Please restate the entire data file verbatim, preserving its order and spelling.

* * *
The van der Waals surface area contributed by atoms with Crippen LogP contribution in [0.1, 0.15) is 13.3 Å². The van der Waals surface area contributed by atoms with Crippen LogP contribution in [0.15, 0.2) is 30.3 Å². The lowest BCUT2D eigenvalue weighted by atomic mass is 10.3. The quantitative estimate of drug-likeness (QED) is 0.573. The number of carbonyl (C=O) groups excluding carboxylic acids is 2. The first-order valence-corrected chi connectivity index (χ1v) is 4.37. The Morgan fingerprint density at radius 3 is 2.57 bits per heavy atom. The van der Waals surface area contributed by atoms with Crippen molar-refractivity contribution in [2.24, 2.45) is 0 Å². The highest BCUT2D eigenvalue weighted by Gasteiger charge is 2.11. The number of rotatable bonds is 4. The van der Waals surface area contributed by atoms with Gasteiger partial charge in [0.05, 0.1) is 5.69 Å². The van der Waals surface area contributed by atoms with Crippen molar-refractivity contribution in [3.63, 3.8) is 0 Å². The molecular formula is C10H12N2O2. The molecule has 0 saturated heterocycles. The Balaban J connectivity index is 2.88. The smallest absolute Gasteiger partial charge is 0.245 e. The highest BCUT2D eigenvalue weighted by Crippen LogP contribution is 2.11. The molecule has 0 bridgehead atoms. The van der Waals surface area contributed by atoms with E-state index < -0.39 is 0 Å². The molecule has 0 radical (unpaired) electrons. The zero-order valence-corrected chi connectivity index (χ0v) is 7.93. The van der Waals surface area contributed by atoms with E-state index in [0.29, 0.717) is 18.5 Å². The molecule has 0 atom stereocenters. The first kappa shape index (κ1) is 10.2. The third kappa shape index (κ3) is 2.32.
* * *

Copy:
The van der Waals surface area contributed by atoms with Crippen LogP contribution in [0.1, 0.15) is 13.3 Å². The van der Waals surface area contributed by atoms with Crippen LogP contribution in [0.15, 0.2) is 30.3 Å². The lowest BCUT2D eigenvalue weighted by atomic mass is 10.3. The quantitative estimate of drug-likeness (QED) is 0.573. The number of carbonyl (C=O) groups excluding carboxylic acids is 2. The first-order valence-corrected chi connectivity index (χ1v) is 4.37. The Morgan fingerprint density at radius 3 is 2.57 bits per heavy atom. The van der Waals surface area contributed by atoms with Crippen molar-refractivity contribution in [2.24, 2.45) is 0 Å². The highest BCUT2D eigenvalue weighted by Gasteiger charge is 2.11. The number of rotatable bonds is 4. The van der Waals surface area contributed by atoms with Gasteiger partial charge in [0.05, 0.1) is 5.69 Å². The van der Waals surface area contributed by atoms with Crippen molar-refractivity contribution in [3.63, 3.8) is 0 Å². The molecular formula is C10H12N2O2. The molecule has 0 saturated heterocycles. The Balaban J connectivity index is 2.88. The smallest absolute Gasteiger partial charge is 0.245 e. The highest BCUT2D eigenvalue weighted by Crippen LogP contribution is 2.11. The molecule has 0 bridgehead atoms. The van der Waals surface area contributed by atoms with E-state index < -0.39 is 0 Å². The molecule has 0 radical (unpaired) electrons. The zero-order valence-corrected chi connectivity index (χ0v) is 7.93. The van der Waals surface area contributed by atoms with E-state index in [0.29, 0.717) is 18.5 Å². The molecule has 0 atom stereocenters. The first kappa shape index (κ1) is 10.2. The third kappa shape index (κ3) is 2.32.